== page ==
Good news for good drivers! In the future, young but safe drivers won’t have to be penalised for their peers. Inexperienced drivers who take their time and follow the rules won’t be automatically considered a higher risk.
And middle-aged drivers who ignore road etiquette, speed around corners and are forced to brake suddenly will have to pay for their bad driving without other motorists subsidising their cover.
That’s because more and more insurers are looking into using telematic technology to monitor your driving: Black boxes inside your car that feed back how well, where and when you’re driving to the insurer. They mean that your premium can be tailored to your own risk.
So motorists can prove that they can drive well, earning them discounts and even extra days of insurance.
Who can save with telematics?
Very simply, only safe drivers will save money through a telematics-based policy. But if you’re a good driver in a group that’s normally considered high risk, then this is great news.
For example, if you’re a young, inexperienced or infrequent motorist then you’re considered high risk by insurers. However, if you know you drive well, it’s worth considering a black box insurance policy so you can prove that.
But how can you find out if an insurer would think you’re a road risk or motoring marvel without signing up?
The app that rates your driving
A new, free app available from Confused.com lets you find out how an insurer might view your driving. It’s available now for Android phones and next week through the iPhone App Store.
It’s free, runs in the background on your smartphone, and gives you a score for performance based on your road safety.
That helps you work out whether it would be worth taking out a telematics-based policy and work towards improving your driving.
How does it work?
MotorMate app uses your smartphone’s technology to rate your driving. It bases this on your acceleration, cornering and breaking.
After each journey, you’re given a score out of five, where one is ‘I wouldn’t want to be a passenger in your car!’ and five is ‘Perfection to a tee, great acceleration, cornering and braking’.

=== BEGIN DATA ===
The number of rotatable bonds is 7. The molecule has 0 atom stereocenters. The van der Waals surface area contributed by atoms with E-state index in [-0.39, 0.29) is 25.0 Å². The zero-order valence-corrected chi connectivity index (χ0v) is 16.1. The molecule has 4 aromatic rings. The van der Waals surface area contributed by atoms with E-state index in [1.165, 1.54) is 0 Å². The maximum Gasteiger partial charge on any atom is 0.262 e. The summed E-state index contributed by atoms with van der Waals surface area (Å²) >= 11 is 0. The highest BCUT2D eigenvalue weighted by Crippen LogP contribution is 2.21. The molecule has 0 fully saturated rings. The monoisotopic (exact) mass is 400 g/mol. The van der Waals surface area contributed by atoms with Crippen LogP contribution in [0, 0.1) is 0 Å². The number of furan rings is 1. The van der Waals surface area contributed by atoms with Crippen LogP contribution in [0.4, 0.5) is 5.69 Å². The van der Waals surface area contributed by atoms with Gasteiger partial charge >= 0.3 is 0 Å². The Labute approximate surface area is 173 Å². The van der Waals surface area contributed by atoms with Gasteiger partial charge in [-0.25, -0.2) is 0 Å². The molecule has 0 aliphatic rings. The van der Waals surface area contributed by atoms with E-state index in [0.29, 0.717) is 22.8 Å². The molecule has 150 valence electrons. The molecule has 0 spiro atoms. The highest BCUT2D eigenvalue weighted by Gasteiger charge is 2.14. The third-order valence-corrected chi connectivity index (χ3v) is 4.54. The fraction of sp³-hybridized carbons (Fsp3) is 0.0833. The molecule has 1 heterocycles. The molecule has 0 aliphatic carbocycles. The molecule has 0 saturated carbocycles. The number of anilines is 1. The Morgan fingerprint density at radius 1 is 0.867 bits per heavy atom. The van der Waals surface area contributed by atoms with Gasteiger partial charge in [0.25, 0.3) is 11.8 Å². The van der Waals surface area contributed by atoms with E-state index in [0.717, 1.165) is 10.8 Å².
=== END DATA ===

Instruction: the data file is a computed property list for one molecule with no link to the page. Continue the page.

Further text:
Once you’ve driven 250 miles with the app switched on, you’ll be shown a MotorMark, based on your overall performance.
The higher your score, the more likely you are to save money with a telematics-based insurance policy.
And don’t worry, the app is surprisingly clever and can factor road conditions into your score. For example, if you’re driving too slowly because of congestion, the app won’t mark you down. Instead it recognises that there’s heavy traffic and factors that into your score.
Revving up for a review
After a bank holiday weekend-worth of driving, I chalked up the required 250 miles and was given a score of 60/100.
Confused.com tells me: “Your journeys are well driven, consisting mostly of smooth and consistent manoeuvres, and good levels of speed awareness.”
That’s not bad considering that motorists who’ve completed the RoSPA advanced driving course score around 80 and above.
So I am probably a safe enough driver to apply for a telematics insurance policy and save money. But the app is based on the last 90 days of driving, so I’ll be keen to see if I can improve my motoring before I come to renew my policy.
Benefits for every driver
One word of warning – this app can get you seriously competitive. You’re given a rating out of five for each journey you take and my husband and I have become the world’s most safety-conscious drivers as we desperately try to outscore each other.
But that just shows that with the right motivation, you can really improve your driving style. And saving money on rising car insurance premiums will be a strong motivation for most people.
Even if you don’t decide to use a telematics insurance policy, improving your driving style could protect your premiums. After all, a single speeding ticket can increase your insurance costs by as much as £200, because insurers think you’re more likely to be involved in an incident.
Research from the AA shows that drivers with a single speeding conviction are 10% to 12% more likely to make a claim than other drivers and their premiums are raised to reflect that.
So, whether you want to switch to a black box insurance policy or not, it’s still worth getting a second opinion on your driving.
Has your insurer fitted your car with a ‘black box’? Do you welcome this development or think it’s too intrusive? Are you sick of paying higher premiums because other people can’t drive? Share your thoughts with other readers in the comments below.